While I’m providing myself with ski pole accessories in order to surprise my family with their very own unique bamboo ski poles for Christmas, it strikes me that I could maybe make poles for a few friends as well, and perhaps some other people too. Suddenly that feels like the most natural thing to do. I’m concerned about our environment and climate, and if I could inspire others to either convert to more eco-friendly ski equipment or make their own bamboo ski poles, it would be a small step in the right direction.
When the idea matured and I had decided to start my own ski pole production, albeit on a tiny scale, I needed a logo. I glanced at my great-grandfather’s ski stick advertisement in a newspaper from 1934 where a type-setter, probably by pure chance, used a font with a special “knuckle” on the F. Check out the middle “crossbar” of the F below! Isn’t it strikingly similar to the symbol of a black diamond piste? And this was long before grading symbols and colors existed for grading ski slopes, which were added as late as the 1960s. I just have to have something like that.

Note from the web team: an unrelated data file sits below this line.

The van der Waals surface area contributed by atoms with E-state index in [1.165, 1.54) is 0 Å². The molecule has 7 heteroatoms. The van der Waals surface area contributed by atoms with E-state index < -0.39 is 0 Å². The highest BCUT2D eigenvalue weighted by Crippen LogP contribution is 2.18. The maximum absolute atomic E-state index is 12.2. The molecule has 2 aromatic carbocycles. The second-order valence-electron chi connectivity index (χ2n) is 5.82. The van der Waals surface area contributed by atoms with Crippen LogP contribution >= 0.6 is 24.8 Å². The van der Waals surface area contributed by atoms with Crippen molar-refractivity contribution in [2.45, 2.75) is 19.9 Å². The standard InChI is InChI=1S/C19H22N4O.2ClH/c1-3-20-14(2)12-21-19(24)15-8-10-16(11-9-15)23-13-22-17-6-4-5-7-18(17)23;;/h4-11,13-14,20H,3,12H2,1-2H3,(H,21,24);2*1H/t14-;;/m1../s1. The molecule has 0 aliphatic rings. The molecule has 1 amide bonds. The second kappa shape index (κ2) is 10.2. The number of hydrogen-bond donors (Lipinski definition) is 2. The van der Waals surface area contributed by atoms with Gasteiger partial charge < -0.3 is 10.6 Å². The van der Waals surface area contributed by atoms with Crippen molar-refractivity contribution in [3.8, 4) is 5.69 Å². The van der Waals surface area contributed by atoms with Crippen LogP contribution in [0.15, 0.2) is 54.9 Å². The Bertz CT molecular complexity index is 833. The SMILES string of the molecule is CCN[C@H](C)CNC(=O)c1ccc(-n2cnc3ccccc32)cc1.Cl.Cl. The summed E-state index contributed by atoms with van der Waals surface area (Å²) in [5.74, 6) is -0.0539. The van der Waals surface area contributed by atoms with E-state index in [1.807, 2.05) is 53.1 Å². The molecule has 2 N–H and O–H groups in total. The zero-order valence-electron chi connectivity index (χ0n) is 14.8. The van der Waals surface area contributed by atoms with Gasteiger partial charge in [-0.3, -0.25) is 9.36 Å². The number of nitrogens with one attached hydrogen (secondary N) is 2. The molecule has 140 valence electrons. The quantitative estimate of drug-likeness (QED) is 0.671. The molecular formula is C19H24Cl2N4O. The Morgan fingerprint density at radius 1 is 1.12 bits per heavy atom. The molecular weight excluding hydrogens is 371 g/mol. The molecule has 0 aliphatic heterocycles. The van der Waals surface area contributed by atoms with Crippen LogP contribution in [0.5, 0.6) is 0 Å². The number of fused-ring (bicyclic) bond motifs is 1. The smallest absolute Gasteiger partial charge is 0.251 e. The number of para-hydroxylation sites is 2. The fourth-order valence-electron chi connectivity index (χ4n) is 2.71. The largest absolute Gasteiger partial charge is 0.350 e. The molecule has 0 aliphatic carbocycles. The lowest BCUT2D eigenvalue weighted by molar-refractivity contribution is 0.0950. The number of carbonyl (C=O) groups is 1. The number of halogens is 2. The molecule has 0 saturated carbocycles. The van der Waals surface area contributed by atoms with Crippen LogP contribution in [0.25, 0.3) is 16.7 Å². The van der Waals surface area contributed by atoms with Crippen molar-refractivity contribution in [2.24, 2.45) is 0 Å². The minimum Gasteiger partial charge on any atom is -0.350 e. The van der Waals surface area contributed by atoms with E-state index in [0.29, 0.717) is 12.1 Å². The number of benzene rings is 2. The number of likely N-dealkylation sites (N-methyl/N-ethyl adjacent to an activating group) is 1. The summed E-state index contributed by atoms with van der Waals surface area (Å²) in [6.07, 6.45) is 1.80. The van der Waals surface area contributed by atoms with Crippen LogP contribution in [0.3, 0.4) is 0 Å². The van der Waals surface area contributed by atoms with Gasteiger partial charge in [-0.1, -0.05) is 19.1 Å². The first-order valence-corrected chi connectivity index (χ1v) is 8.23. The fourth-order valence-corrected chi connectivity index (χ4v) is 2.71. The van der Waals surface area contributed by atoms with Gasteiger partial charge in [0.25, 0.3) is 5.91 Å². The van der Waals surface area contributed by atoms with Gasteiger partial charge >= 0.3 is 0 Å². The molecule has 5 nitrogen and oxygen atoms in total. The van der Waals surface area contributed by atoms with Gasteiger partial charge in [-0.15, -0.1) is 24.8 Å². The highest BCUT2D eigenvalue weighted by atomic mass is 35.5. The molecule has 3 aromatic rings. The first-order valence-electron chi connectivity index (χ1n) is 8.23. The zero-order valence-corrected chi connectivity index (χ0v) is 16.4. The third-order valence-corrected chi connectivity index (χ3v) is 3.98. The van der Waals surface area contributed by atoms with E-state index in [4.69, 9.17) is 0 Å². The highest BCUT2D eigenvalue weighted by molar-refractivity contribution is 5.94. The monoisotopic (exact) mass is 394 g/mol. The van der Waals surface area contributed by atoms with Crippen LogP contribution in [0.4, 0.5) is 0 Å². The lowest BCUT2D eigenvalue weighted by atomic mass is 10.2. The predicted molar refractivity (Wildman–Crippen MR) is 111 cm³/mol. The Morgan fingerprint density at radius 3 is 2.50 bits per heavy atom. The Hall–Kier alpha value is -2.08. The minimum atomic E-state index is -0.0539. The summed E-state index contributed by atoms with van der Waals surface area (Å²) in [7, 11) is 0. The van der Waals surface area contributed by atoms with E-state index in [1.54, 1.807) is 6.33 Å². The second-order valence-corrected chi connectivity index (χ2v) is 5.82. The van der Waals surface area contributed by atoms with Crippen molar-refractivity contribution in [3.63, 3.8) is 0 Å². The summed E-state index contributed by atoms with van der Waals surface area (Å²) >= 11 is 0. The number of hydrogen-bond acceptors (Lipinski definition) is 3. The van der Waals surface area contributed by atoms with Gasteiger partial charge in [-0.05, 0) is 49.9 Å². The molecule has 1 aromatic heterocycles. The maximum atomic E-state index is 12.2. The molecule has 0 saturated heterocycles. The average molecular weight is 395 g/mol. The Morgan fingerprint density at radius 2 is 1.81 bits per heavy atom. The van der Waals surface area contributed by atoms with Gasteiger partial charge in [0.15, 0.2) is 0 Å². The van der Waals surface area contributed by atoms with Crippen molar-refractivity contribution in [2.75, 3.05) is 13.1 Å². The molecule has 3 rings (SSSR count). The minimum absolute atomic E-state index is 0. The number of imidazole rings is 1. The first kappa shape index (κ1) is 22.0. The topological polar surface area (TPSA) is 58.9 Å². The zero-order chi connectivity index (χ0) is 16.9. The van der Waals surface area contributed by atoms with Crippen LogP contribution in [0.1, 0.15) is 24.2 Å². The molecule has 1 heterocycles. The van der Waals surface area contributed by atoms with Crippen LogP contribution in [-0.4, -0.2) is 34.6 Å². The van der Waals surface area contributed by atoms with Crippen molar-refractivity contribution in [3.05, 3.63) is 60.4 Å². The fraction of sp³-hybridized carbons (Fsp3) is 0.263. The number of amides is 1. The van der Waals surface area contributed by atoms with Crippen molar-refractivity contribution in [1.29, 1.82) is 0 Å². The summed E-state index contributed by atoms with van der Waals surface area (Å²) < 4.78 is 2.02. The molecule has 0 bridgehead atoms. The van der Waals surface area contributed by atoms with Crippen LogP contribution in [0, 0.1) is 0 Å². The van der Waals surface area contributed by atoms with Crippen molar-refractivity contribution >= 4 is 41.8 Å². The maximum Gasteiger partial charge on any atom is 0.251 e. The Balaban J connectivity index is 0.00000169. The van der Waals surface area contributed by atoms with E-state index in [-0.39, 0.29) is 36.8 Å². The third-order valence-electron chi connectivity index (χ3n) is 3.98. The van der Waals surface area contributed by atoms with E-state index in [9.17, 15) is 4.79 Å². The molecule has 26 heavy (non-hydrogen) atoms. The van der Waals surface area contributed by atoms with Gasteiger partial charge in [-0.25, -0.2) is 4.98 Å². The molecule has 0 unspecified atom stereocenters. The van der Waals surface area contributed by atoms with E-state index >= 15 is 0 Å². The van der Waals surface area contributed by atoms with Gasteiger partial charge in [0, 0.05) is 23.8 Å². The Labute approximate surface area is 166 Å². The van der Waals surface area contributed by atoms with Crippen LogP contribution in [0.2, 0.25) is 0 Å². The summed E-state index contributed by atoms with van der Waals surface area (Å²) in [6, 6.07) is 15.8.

Of course, I can’t help but think of the off-piste run Rimfors in Riksgränsen, or rather the sign that marks where you can turn off to run down Rimfors in sweeping serpent turns. The descent is named after my great-grandfather because he often took that run with his clients as head of the ski school. Maybe the F should be supplemented and clarified further, with a big black diamond in front of the brand name? Kind of like the sign in Riksgränsen.
Said and done. Three fonts later and with a little help from friends and colleagues, the new “old logo” sat like a charm. Now all that remained was to get the logo on the poles. You can either hot stamp or etch with a laser. I chose the latter. And after acquiring a laser engraving machine, I’m really happy. And the kids too, after pimping their poles with emblems from football clubs, their own signatures, and their very own customized version of their favorite Lego.